2009-03-11 / Front Page

County mourns death of Judge Weatherford

By TIM GULLA Ledger Staff Writer tim@gaffneyledger.com

WADE S. WEATHERFORD JR. WADE S. WEATHERFORD JR. A voracious reader, Wade S. Weatherford Jr. spent at least three hours a day engrossed in books, magazines and newspapers.

If he wasn't reading at home, chances were good he could be found at the Cherokee County Public Library obtaining new material or donating the magazines he had already finished. Right until the very end, friends and family said, his mind remained as sharp as a tack.

While Weatherford, 88, is remembered for many things, among them his oratory skills, love of history and the joy he received from intellectual challenges, friends and family most remembered him Tuesday as a loving husband, father, grandfather and great-grandfather.

Weatherford, who held several high positions in public life, in politics and in the South Carolina judicial system, passed away Monday at his Gaffney home. He served as a Circuit Court judge from 1967 to 1981 and previously served seven years in Columbia, first as a member of the South Carolina House of Representatives and subsequently as a member of the state Senate.

He leaves behind his wife of 64 years, Eleanor, as well as three children, five grandchildren and three great-grandchildren.

Weatherford's legal career as a judge was highlighted by many high-profile cases, including the 1969 trial of Leroy Martin, perhaps better known as "The Gaffney Strangler." In another case that received nationwide attention, he ruled that an adopted adult had the right to see his or her records in the search for his or her biological parents.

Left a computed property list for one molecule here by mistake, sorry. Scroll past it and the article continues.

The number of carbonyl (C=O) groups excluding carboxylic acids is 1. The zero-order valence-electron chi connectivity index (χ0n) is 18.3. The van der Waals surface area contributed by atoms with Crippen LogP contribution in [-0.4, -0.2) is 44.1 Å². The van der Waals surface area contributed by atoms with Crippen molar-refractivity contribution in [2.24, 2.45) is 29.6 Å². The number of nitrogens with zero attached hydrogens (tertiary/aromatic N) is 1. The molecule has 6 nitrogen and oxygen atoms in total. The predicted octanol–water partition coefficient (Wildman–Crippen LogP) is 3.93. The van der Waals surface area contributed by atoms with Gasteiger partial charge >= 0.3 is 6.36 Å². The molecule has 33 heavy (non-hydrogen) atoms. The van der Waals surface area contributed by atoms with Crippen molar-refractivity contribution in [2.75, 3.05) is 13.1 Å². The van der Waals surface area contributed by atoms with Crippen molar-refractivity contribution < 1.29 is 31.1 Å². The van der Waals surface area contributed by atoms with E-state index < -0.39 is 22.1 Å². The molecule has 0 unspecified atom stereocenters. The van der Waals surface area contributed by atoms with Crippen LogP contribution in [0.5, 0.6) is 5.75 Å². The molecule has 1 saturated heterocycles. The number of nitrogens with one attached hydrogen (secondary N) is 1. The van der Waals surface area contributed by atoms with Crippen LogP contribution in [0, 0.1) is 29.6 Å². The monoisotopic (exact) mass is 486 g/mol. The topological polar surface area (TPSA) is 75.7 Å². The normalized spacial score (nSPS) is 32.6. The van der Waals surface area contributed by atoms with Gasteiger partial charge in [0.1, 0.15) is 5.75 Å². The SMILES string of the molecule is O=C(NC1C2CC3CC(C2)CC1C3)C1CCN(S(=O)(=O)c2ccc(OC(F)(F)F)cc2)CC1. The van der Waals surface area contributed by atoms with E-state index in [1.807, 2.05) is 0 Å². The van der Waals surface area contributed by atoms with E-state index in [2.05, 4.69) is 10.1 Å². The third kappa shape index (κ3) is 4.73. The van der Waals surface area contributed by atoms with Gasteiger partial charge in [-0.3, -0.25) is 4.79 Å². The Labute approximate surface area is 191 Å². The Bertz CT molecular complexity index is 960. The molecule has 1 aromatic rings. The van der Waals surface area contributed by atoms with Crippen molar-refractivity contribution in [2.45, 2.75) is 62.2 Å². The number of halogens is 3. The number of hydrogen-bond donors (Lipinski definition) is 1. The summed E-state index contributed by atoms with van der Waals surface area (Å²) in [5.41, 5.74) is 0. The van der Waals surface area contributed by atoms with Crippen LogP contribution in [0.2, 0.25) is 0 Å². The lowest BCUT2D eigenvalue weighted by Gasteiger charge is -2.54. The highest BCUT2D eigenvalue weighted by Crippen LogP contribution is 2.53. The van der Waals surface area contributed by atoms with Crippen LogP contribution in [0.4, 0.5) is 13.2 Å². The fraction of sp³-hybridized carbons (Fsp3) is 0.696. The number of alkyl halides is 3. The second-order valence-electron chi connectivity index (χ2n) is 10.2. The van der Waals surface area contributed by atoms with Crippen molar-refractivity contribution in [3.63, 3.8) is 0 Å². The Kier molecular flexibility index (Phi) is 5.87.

And in 1971, Weatherford's work caught the attention of the New York Times. That year, Weatherford sentenced three ringleaders from a white segregationist group who in 1970 had stormed school buses carrying black children to a newly integrated school in Lamar. Weatherford's public admonishment of the defendants and praise of the jury verdict, the New York Times would later write, "serves notice to the rest of the country, that Southern justice can no longer be counted upon to close its eyes to the crimes committed by whites against Negroes."

While he lived a very public life during his career, Weatherford cherished privacy in his retirement. After stepping down from the bench in 1981, he and his wife enjoyed traveling, circling the globe at least twice.

Keeping with his personal wishes, Weatherford's death will be marked by a private service.

"Obviously he was the best influence in my life," said his son, Wade S. "Chip" Weatherford III, an attorney and municipal court judge for the City of Gaffney. "I think he's the smartest man I ever personally knew."

Asked how he thought his father would want to be remembered, or what he was most proud of, Chip Weatherford said, "He was most proud of my mother. I'd say she was the most important thing in his whole life."

A longtime friend and neighbor, Attorney Ken Holland, said he will greatly miss seeing Weatherford during his daily walks.

If Holland had his Harley-Davidson motorcycle out when Weatherford was walking by, Weatherford was sure to stop. "He was an old-time Harley-Davidson person," Holland said. "He could kick the tires and talk about Harleys."

Though Holland didn't practice before Weatherford, since their legal and political careers didn't coincide, he said Weatherford wasn't just a friend but a strong influence on his life.

"Every time I got a chance to talk to him, he liked to talk a lot of politics," Holland said. "He was quite an orator. That man could make a political speech that was really refined."

Another longtime friend and neighbor, retired Gaffney Ledger Publisher Louis Sossamon offered, "Wade left a wonderful family and will be remembered by many whom he served in his law profession as well as serving the citizens of Cherokee County and State of South Carolina in the State House and Senate."

Weatherford's obituary can be found on Page 8.

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